State cap-and-trade program not benefitting disadvantaged communities
Study is the first to examine social disparities in location of emissions
California law requires 25 percent of the revenue from the state’s cap-and-trade program, designed to limit emissions of greenhouses gases like carbon dioxide, to be invested in measures that benefit disadvantaged communities. But a newly published study by San Francisco State University, the University of California, Berkeley and others comparing emissions before and after the program began in 2013 found that disadvantaged communities are not yet benefitting — and have actually seen an increase in pollutants.
“Good climate policy is good for environmental justice,” said SF State Assistant Professor of Health Education Lara Cushing, the study’s lead author. “What we’ve seen from our study is that so far, California’s cap-and-trade program hasn’t really delivered on that potential.”
California is a world leader in adopting ambitious greenhouse gas reduction targets and boasts the world’s fourth-largest carbon-trading program. The program caps total greenhouse gas emissions in the state but allows individual companies to increase their emissions by purchasing pollution “allowances” from other companies that pollute less. Each year, the cap is lowered.
According to the study, total emissions statewide remained below the allowable limit since the program took effect. Yet at the same time, 52 percent of facilities regulated under the program reported higher average annual in-state greenhouse gas emissions after the program began — and most of those facilities are located in disadvantaged communities.
Increased emissions from regulated facilities occurred more often in neighborhoods populated by people of color or low-income, less educated and non-English speaking residents, according to the study, which is the first to examine social disparities in existing cap-and-trade programs. More facilities with heavy emissions — cement factories, refineries and oil, gas and electricity production facilities — are located in those communities, said Rachel Morello-Frosch, senior author on the study and a UC Berkeley professor of public health and of environmental science, policy and management.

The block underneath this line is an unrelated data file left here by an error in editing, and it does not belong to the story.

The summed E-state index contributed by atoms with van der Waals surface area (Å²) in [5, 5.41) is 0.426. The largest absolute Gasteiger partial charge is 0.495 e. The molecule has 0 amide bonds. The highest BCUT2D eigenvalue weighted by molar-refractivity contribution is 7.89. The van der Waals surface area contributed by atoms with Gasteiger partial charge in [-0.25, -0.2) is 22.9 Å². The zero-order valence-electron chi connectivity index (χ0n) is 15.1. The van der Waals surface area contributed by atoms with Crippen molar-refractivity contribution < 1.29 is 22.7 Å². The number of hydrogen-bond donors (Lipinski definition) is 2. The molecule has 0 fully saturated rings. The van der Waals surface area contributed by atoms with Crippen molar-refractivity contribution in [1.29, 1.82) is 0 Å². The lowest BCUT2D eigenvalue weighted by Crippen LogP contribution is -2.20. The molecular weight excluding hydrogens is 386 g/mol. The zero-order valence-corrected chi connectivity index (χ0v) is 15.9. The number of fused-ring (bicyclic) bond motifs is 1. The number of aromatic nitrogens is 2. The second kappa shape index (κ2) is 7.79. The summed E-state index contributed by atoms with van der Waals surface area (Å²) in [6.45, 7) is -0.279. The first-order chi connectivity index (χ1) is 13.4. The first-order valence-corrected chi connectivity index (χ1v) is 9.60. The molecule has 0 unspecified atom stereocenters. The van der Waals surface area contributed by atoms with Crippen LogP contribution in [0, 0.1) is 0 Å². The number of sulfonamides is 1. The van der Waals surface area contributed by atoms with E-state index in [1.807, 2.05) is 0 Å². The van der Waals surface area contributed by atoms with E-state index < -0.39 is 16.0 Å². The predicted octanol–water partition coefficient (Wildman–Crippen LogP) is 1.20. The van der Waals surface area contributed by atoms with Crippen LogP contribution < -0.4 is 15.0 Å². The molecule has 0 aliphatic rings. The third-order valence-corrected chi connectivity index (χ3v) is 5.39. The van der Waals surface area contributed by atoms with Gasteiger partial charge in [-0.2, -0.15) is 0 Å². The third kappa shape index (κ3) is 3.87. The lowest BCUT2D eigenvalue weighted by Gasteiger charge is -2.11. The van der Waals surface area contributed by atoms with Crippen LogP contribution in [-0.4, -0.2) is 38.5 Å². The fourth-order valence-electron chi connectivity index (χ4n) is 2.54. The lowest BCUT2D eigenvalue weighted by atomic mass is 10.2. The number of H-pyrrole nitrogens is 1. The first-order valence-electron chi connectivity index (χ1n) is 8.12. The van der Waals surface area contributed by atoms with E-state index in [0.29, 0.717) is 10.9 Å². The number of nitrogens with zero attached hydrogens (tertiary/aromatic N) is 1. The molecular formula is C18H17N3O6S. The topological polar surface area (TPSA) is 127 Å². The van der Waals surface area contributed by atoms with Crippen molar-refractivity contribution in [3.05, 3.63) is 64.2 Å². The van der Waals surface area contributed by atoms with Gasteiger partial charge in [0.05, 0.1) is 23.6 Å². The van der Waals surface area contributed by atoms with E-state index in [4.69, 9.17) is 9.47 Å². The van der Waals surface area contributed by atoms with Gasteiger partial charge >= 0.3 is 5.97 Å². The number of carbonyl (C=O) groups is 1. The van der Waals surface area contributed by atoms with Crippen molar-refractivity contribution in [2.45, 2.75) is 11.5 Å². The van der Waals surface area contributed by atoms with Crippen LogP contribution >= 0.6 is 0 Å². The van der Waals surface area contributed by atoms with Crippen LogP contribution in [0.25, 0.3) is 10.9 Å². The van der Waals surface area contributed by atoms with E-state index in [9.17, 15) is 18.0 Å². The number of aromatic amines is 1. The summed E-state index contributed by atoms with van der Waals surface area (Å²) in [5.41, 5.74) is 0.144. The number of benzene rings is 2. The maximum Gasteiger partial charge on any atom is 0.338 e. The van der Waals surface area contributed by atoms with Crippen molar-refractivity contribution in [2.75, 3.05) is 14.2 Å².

The impact on the people who live there could be severe and long-lasting. Many air pollutants — particulate matter, nitrogen oxides, sulfur oxides and volatile organic compounds, among others — are associated with carbon dioxide emissions, and these “co-pollutants” are linked to respiratory and cardiovascular disease.
The study assessed emissions patterns of greenhouse gases and associated air pollutants between 2011 and 2012, prior to the start of the state’s cap-and-trade program, and from 2013 through 2015, after carbon trading began.
Despite the study’s findings, Cushing says California is to be commended for committing to ambitious climate goals and that things could change for the better moving forward. For example, the state’s urban greening program funds urban forests and greenways in many disadvantaged communities, but because many of those projects have not yet matured, their air quality benefits may not yet be detectable. Additional measures may be needed to ensure that California’s cap-and-trade program truly benefits the state’s disadvantaged communities.
“Placing geographic restrictions on trading and limiting the amount of pollution ‘offset’ credits that companies can use to comply with the program could help incentivize local emissions reductions,” said Cushing. California emitters are currently allowed to purchase offset credits out of state. “The communities that live on the fence line near these industries saw hope in the [cap-and-trade program] that emissions might be reduced. But so far, we haven’t seen the kind of environmental equity benefits people were hoping for.”
Other co-authors on the study are Dan Blaustein-Rejto of UC Berkeley’s Goldman School of Public Policy, Madeline Wander and Manuel Pastor of the University of Southern California, James Sadd of Occidental College in Los Angeles and Allen Zhu of UC Berkeley’s Department of Electrical Engineering and Computer Sciences.
The work was funded by California Office of Environmental Health Hazard Assessment and the Institute for New Economic Thinking.